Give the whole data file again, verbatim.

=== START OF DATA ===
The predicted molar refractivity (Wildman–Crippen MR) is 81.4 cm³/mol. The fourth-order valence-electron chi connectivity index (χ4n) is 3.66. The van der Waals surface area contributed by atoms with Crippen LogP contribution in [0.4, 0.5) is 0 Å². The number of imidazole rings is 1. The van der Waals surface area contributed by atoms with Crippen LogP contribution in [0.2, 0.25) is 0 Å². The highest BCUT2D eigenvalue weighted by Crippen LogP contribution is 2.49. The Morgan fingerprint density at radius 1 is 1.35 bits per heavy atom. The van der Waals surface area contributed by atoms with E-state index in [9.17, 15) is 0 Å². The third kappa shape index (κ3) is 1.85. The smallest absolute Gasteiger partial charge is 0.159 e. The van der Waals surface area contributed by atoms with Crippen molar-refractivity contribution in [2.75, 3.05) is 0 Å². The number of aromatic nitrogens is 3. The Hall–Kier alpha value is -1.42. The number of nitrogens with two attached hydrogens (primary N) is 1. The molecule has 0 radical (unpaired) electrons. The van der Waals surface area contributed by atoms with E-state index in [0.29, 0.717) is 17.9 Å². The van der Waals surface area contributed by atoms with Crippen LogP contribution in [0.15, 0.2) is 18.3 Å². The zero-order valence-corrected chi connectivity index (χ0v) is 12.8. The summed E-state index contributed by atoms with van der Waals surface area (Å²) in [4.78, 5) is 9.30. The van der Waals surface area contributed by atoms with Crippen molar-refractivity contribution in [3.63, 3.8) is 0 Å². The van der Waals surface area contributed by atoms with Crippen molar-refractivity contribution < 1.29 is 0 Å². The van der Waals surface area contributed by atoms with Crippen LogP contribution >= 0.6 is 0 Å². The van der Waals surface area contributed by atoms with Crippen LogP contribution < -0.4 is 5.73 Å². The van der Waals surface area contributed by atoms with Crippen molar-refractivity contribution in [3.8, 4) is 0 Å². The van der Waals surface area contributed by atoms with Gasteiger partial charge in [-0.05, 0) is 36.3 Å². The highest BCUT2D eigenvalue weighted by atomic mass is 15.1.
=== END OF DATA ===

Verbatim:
The predicted molar refractivity (Wildman–Crippen MR) is 81.4 cm³/mol. The fourth-order valence-electron chi connectivity index (χ4n) is 3.66. The van der Waals surface area contributed by atoms with Crippen LogP contribution in [0.4, 0.5) is 0 Å². The number of imidazole rings is 1. The van der Waals surface area contributed by atoms with Crippen LogP contribution in [0.2, 0.25) is 0 Å². The highest BCUT2D eigenvalue weighted by Crippen LogP contribution is 2.49. The Morgan fingerprint density at radius 1 is 1.35 bits per heavy atom. The van der Waals surface area contributed by atoms with E-state index in [9.17, 15) is 0 Å². The third kappa shape index (κ3) is 1.85. The smallest absolute Gasteiger partial charge is 0.159 e. The van der Waals surface area contributed by atoms with Crippen molar-refractivity contribution in [2.75, 3.05) is 0 Å². The number of aromatic nitrogens is 3. The Hall–Kier alpha value is -1.42. The number of nitrogens with two attached hydrogens (primary N) is 1. The molecule has 0 radical (unpaired) electrons. The van der Waals surface area contributed by atoms with E-state index in [0.29, 0.717) is 17.9 Å². The van der Waals surface area contributed by atoms with Crippen LogP contribution in [0.15, 0.2) is 18.3 Å². The zero-order valence-corrected chi connectivity index (χ0v) is 12.8. The summed E-state index contributed by atoms with van der Waals surface area (Å²) in [4.78, 5) is 9.30. The van der Waals surface area contributed by atoms with Crippen molar-refractivity contribution in [3.63, 3.8) is 0 Å². The van der Waals surface area contributed by atoms with Crippen molar-refractivity contribution < 1.29 is 0 Å². The van der Waals surface area contributed by atoms with Crippen LogP contribution >= 0.6 is 0 Å². The van der Waals surface area contributed by atoms with Crippen LogP contribution < -0.4 is 5.73 Å². The van der Waals surface area contributed by atoms with Crippen molar-refractivity contribution in [3.8, 4) is 0 Å². The van der Waals surface area contributed by atoms with Gasteiger partial charge in [-0.05, 0) is 36.3 Å². The highest BCUT2D eigenvalue weighted by atomic mass is 15.1.